Legend goes that when Fidel Castro was a law student, back in 1949, he was such a talented baseball player that he was offered a $5,000 to join the New York Giants team. But he snubbed the offer. That refusal has been widely commented among Cuban baseball fans but also by stars who are divided between those who follow Castro’s example, and those who go.
The greatest, Lázaro Vargas is among the former, having turned down an $8.5 million offer to join the Atlanta Braves, after winning the gold medal in the Barcelona Winter Olympics in 1992. “Castro taught me it is a sweet feeling to walk down the street knowing that no one can buy you,” he once said.
Baseball players live a relatively privileged life in Cuba, and are regularly paraded as national heroes. During my first trip to Havana I remember watching a television program showing a crowd on the concrete steps of Havana's stadium going crazy as Vargas drove a curveball past second base. “"We love baseball more than rum, more than rice and beans; sometimes I feel I love it more than my own life” a shirtless youngster once told me, while playing baseball with a stick from a door and the lid of a plastic bottle in one of the many creaky corners around Nuevo Vedado. “I would love to be able to play in the United States one day, to play American kids, to get that feeling. Do you understand?” he asked me. I did not really then.
Now, after several trips to Havana, having lived in Miami and after writing an article titled Ping-Pong Diplomacy for the Summer 2011 issue of Americas Quarterly (to be released on August 10 and available in Barnes & Noble on August 15) on Cuba and U.S. sports relations, I feel I am getting closer to answering him positively. Despite recent reports that show that around 350 Cuban baseball players have abandoned the Communist-led island over the past several years—virtually all to the U.S.—money is not the only factor.
I use baseball as an example of a passion shared by both countries—especially after having witnessed a fervent but truly amicable discussion on the glories of baseball by a Cuban and a U.S. doctor who were working together in Haiti to help earthquake victims. Yet several people, Washington and Havana policymakers included, still use the defections as one of the main arguments to keep putting the breaks on something as human and as healthy as sports exchanges. Of course, Cubans on the island who are sympathetic to the regime and would get U.S. money is another issue entirely.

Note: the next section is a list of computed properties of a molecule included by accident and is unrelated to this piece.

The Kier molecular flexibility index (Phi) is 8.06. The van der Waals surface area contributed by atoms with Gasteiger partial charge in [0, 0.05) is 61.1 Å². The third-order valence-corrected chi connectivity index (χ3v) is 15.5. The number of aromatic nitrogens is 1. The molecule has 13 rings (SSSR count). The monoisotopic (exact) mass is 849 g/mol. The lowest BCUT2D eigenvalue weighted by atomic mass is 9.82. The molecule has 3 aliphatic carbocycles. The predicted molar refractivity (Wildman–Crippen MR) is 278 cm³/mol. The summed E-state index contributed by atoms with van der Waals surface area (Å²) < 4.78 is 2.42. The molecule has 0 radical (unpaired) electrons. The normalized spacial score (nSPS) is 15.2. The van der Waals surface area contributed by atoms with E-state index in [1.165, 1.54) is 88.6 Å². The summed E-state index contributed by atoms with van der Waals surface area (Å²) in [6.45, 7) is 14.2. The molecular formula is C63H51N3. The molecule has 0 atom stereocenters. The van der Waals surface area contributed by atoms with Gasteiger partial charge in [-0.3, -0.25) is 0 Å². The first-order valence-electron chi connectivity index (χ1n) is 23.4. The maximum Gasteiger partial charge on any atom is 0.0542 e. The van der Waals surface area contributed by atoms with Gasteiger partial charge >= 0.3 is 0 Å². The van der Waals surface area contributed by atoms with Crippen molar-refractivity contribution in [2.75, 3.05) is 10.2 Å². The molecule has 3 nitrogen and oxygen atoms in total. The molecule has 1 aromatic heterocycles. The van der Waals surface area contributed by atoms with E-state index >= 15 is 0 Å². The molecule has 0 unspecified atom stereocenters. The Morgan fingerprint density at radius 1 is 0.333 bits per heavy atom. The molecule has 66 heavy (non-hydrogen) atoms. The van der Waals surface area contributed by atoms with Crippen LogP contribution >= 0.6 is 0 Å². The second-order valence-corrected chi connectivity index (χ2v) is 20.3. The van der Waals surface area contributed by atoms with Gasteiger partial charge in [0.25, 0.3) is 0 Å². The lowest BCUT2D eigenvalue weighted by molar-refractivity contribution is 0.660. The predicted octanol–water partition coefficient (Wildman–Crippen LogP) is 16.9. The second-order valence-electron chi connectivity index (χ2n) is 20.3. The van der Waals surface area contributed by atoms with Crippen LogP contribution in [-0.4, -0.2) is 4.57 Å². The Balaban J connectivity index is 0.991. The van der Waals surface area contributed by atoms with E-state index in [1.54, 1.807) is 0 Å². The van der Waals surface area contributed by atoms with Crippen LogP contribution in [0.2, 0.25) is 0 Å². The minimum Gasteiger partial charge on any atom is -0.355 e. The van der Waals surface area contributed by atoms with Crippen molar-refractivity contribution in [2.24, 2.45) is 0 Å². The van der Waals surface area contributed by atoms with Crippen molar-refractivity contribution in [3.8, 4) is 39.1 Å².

It is true that defections are a reality. Money is a factor for impoverished Cubans and that is also an unpalatable truth. However, as someone who went to Havana on a baseball trip with the Baltimore Orioles back in 1999 told me while I was researching for the story: “There has a to be a feeling, a sense of effort from the part of the administrations and an openness to these kind of things as part of bigger policy opening, to foster these human engagements between Cubans and Americans. There were a lot of lovers of baseball who helped back then, people who were hopeful this was going to help policy change too. I hope this could be revamped now.”
Despite some setbacks the door seems slightly open again now. I hope someone, sooner rather than later, could say to athletes from both sides of the Florida straits: “let the games begin.”
This blog post is based on Andres Schipani’s charticle titled Ping-Pong Diplomacy, which appears in the forthcoming issue (to be released August 10) of Americas Quarterly. The Summer issue looks at Sports in the Americas and includes exclusive interviews and photo series with Mia Hamm, Lorena Ochoa, Albert Pujols, Lionel Messi, Tony Gonzalez, and Marta Vieira. In a preview of the issue, AQ today has released the online version of Andres Schipani’s charticle.
*Andres Schipani is a guest blogger to AQ Online. He is the Miami reporter for the Financial Times and author of Ping-Pong Diplomacy.
Guatemala City, Guatemala
Mexico City, Mexico
Juan Manuel Henao
New York, NY
Rio de Janeiro, Brazil
San Salvador, El Salvador
Julio Rank Wright
Christian Gómez, Jr.
Johanna Mendelson Forman